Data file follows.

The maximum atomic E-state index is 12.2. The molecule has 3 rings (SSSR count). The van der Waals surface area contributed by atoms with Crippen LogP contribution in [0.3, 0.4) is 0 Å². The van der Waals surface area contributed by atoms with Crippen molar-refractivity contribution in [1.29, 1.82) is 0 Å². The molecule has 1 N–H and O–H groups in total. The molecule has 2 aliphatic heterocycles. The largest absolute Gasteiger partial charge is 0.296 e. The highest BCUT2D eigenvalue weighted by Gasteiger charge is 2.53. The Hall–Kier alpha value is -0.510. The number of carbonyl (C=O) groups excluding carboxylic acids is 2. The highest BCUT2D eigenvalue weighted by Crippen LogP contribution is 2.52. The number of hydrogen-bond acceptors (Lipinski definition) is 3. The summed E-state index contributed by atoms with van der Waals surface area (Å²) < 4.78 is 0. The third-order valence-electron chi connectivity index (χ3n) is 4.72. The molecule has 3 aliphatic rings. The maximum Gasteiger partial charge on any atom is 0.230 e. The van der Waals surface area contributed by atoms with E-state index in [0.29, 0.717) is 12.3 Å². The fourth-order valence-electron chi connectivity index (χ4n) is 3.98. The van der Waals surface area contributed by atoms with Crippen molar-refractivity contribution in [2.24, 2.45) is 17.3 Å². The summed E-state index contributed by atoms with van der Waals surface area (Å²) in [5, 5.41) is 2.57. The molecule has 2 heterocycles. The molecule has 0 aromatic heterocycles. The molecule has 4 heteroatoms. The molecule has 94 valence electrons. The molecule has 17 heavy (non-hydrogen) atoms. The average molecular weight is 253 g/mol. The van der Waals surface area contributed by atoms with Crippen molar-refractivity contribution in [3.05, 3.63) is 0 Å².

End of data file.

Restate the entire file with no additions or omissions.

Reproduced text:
The maximum atomic E-state index is 12.2. The molecule has 3 rings (SSSR count). The van der Waals surface area contributed by atoms with Crippen LogP contribution in [0.3, 0.4) is 0 Å². The van der Waals surface area contributed by atoms with Crippen molar-refractivity contribution in [1.29, 1.82) is 0 Å². The molecule has 1 N–H and O–H groups in total. The molecule has 2 aliphatic heterocycles. The largest absolute Gasteiger partial charge is 0.296 e. The highest BCUT2D eigenvalue weighted by Gasteiger charge is 2.53. The Hall–Kier alpha value is -0.510. The number of carbonyl (C=O) groups excluding carboxylic acids is 2. The highest BCUT2D eigenvalue weighted by Crippen LogP contribution is 2.52. The number of hydrogen-bond acceptors (Lipinski definition) is 3. The summed E-state index contributed by atoms with van der Waals surface area (Å²) < 4.78 is 0. The third-order valence-electron chi connectivity index (χ3n) is 4.72. The molecule has 3 aliphatic rings. The maximum Gasteiger partial charge on any atom is 0.230 e. The van der Waals surface area contributed by atoms with E-state index in [0.29, 0.717) is 12.3 Å². The fourth-order valence-electron chi connectivity index (χ4n) is 3.98. The van der Waals surface area contributed by atoms with Crippen molar-refractivity contribution in [2.24, 2.45) is 17.3 Å². The summed E-state index contributed by atoms with van der Waals surface area (Å²) in [5, 5.41) is 2.57. The molecule has 2 heterocycles. The molecule has 0 aromatic heterocycles. The molecule has 4 heteroatoms. The molecule has 94 valence electrons. The molecule has 17 heavy (non-hydrogen) atoms. The average molecular weight is 253 g/mol. The van der Waals surface area contributed by atoms with Crippen molar-refractivity contribution in [3.05, 3.63) is 0 Å².